What makes Kodak and Youngboy’s plight even more complicated is the reality that, while their alleged treatment of women is abhorrent, their paranoia and urge to stay armed isn’t unjustified.
In the past three months alone, several artists have been victims of gun violence. In March, Nipsey Hussle was allegedly killed by Eric Holder, a former friend who allegedly walked up on him and shot him after a dispute in Nip’s native South Central. A burglar broke into Houston rap legend Bun B’s home and was shot. Waka Flocka and Offset both narrowly escaped shootings at Atlanta recording studios. In the past week alone, Young Thug, Yo Gotti, and YFN Lucci have had their vehicles shot up. Aside from Nipsey’s death, there’s been no reported motive for the shootings, but they all reflect how inextricably tied the streets are to certain subgenres of rap. Thug was in Miami to perform at Rolling Loud. Flocka and Offset were simply recording. All three men could have been shot or worse in the midst of plying their trade, which negates the notion that gun violence in hip-hop is a result of artists being in the wrong spaces while doing the wrong things.
It’s these kinds of circumstances that pervade Kodak and Youngboy NBA’s catalog and influence their worldview. The spectre of death looms heavy in songs like Kodak’s “Expeditiously” and Youngboy’s “Traumatized” and the constant beef and violence in their lives demonstrates that the fatalism isn’t a gimmick. Youngboy is from Baton Rouge while Kodak is from Southern Florida, two underserved areas where violence beget by economic despair are the status quo. People who don’t come from areas where they’re involuntarily subjected to the trauma of constant gun violence (much less being involved in it) will never understand how it can rewire a person for the rest of their life. Their respective hometowns, like most low-income areas, coil a hardened perspective that no recording contract, simplistic adage, or stern talking-to can easily undo, especially as targets to would-be robbers, cops and rival rappers.
While it’s easy for spectators to call for them to “clean up” like Gucci Mane and T.I. did, it’s worth noting that both of those veteran acts went through multiple jail stints and their share of bloody beefs before coming to a reckoning about their futures in their 30s. T.I. has said during a 2009 episode of VH1’s Behind The Music that he bought the stash of assault weapons that he was arrested for in 2007 because he was informed that his name was on a hit list. Even after escaping a possible decades-long sentence with his one-year plea agreement in the case, it took another arrest for drug possession in 2010 before he decided to totally revamp his lifestyle.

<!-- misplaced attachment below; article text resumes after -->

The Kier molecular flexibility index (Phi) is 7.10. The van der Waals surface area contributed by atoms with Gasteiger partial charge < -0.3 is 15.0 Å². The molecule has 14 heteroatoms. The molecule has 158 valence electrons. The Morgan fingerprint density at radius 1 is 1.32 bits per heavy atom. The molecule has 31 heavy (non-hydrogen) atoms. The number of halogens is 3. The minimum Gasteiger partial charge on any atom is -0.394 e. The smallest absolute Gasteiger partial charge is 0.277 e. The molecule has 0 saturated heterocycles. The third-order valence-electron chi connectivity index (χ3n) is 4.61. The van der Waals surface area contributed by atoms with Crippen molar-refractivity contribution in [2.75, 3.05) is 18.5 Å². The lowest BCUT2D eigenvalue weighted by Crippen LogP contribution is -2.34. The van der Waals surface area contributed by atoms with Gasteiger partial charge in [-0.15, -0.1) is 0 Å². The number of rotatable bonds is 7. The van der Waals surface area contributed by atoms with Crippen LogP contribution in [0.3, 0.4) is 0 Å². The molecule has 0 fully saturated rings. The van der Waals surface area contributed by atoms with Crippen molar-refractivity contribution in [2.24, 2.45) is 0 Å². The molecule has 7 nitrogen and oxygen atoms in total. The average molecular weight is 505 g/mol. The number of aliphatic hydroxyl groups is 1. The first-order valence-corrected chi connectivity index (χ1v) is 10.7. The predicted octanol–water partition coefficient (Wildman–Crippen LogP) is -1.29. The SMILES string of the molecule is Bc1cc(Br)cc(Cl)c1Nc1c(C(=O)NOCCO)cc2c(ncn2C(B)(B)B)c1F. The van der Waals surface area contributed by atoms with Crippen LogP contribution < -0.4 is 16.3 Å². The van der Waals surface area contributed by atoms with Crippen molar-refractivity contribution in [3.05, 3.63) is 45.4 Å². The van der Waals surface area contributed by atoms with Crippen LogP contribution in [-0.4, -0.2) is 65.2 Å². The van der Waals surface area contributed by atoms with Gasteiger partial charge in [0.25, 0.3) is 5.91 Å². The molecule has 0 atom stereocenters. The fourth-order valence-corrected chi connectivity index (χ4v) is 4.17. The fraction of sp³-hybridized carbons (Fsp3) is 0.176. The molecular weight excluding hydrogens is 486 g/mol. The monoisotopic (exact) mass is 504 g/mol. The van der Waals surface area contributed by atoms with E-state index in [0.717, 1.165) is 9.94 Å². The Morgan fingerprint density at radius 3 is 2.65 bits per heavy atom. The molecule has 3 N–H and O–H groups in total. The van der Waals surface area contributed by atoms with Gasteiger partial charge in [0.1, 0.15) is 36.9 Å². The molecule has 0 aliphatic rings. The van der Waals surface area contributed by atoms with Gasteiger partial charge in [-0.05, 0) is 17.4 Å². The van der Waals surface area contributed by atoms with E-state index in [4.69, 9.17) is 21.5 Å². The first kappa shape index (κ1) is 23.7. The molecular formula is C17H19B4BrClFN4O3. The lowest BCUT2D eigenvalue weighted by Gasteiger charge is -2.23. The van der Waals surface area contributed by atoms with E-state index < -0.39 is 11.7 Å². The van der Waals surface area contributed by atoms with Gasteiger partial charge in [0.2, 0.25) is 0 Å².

Gucci Mane has said that his life changed in a penitentiary in Terre Haute, Indiana, “in a place that is full of death, full of violence, full of rage, full of despair.” He says that doing a three-year federal sentence for gun possession “motivated me to change my life, because I’m never going back there.” Unfortunately, in a country with dwindling after-school programs, broken homes, and stacked odds for poor people, prisons and jails often end up the inevitable venue for soul searching and hard lessons for many people of color.
Who knows if that will be the case for Kodak and Youngboy? Based on their alleged treatment of women, few will have much sympathy for them if that’s the cause. But what will be the reckoning for the next talented-yet-troubled artists who risk ruining their blessings with troubling behavior? There��s no one answer, and in some cases, there may not be an answer at all. If society truly believes that some trauma is everlasting, then we must also understand that the responses to them are often hardwired and difficult to unlearn, especially while being deified as rap stars. While these artists shouldn’t be excused for their alleged conduct by any stretch (especially toward women), it shouldn’t be that hard to understand where they’re coming from — literally.
Some artists covered here are Warner Music artists. Uproxx is an independent subsidiary of Warner Music Group.